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John Matthews - Bass and Vocals
John's Gear
Ampeg Amplification
Ernie Ball Music Man Guitars
Boss Effects
Fender Musical Instruments
I was born in Colorado. We lived there for only a year, so I don't remember too much of the place. After my dad's stint in the military was over, we moved to California where he got his Ph.D. in chemistry. Shortly thereafter he was offered a position at Penn State and so my family wound up here. I went to many of the local schools: Easterly Parkway, Fairmount, Park Forest and State High. What fun! I began taking clarinet lessons in fourth grade and did pretty well with it. Piano was also a big part of my youthful musical experience but I wasn't so good at that. Lack of practice was the deciding factor there! I just couldn't stand running through scales. Finally, for my birthday when I was in tenth grade, my parents asked if I would prefer a new clarinet or an acoustic guitar. By that time I was getting a little tired of clarinet so the decision didn't take more than a few nanoseconds.

It wasn't long until I met some friends who wanted to form a rock band. We went through the usual experiences with our first band, EM3. We played several high school parties and even the high school dance marathon. We thought we were rock stars! Our first paying gig was a party at my dad's house for his grad students. He paid us $50 to play the only twelve songs we knew, some of which were: you shook me all night long (AC/DC), rock 'n' roll (Led Zep), and cat scratch fever (Ted Nugent) to name a few. When high school graduation finally came, we said farewell to EM3, not to be missed by many (we were pretty bad!) We all went our separate ways but I decided to go to Penn State.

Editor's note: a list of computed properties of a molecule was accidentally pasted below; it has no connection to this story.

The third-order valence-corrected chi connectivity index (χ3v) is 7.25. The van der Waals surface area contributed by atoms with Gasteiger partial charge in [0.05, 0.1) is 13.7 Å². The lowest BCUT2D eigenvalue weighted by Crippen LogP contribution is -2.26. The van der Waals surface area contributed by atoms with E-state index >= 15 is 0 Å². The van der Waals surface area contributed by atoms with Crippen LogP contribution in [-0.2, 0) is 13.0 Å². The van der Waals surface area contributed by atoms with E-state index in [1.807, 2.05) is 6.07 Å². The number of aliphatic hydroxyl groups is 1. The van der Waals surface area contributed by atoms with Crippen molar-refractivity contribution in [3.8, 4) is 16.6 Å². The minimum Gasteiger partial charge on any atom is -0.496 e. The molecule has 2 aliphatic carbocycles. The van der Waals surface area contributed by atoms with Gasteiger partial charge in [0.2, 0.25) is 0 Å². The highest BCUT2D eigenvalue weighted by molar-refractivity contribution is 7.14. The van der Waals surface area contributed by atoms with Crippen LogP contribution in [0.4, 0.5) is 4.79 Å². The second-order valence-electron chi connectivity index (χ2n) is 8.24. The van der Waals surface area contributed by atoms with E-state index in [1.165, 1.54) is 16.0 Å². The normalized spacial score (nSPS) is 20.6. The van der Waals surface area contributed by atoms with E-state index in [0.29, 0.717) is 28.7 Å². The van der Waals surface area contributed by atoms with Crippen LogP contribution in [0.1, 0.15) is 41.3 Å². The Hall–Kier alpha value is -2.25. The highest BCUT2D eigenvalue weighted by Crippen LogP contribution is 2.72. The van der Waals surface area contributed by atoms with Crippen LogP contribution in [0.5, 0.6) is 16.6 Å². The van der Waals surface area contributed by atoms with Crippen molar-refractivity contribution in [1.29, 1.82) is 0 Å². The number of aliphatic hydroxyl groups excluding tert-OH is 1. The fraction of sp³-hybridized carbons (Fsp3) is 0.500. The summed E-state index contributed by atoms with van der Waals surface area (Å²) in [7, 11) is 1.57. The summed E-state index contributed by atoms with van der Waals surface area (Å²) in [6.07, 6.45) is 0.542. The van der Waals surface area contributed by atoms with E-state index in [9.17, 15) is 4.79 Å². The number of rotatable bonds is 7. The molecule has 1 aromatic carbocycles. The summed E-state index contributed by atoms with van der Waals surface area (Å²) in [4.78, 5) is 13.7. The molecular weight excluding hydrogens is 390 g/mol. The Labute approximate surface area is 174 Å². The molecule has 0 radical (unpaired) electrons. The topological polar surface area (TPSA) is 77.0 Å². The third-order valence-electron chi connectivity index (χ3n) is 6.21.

I played rhythm guitar in numerous rock bands beginning when I was a sophomore at PSU, and around 1990 I decided to switch to bass because I was a little bored with rhythm guitar and I wasn't "flashy" enough to be a lead guitar player. Throughout all this time many of the bands I was in were interested in writing music, but that was more for our own enjoyment than anyone else's. It was very difficult to get paying gigs in those days, mostly because we weren't taking into consideration what audiences might want to hear.

Finally,in May of 1994, I met Brian, Bones and Mike and we formed broken which still exists today. broken began as an alternative cover band with a tiny (but growing!) list of our own songs. We did very well at PSU fraternities but couldn't seem to get anyone interested in us at the bars. We realized that most people were pretty tired of alternative music and so we stumbled into the obvious hook of the eighties. No other bands covered that era of music as extensively as we were determined to do, so we threw ourselves into it full force and created what you know today as Velveeta. broken is still a living entity and occasionally will play opening gigs for larger touring acts. In fact, when we play at The Grape Street Pub in Philly, broken usually opens up for Velveeta. All in all it's been a very interesting trip through the years and I can't complain. Velveeta gives us the chance to play music in front of large crowds of people who want nothing more than to have a good time listening to cheesy music, while broken acts as our creative outlet.

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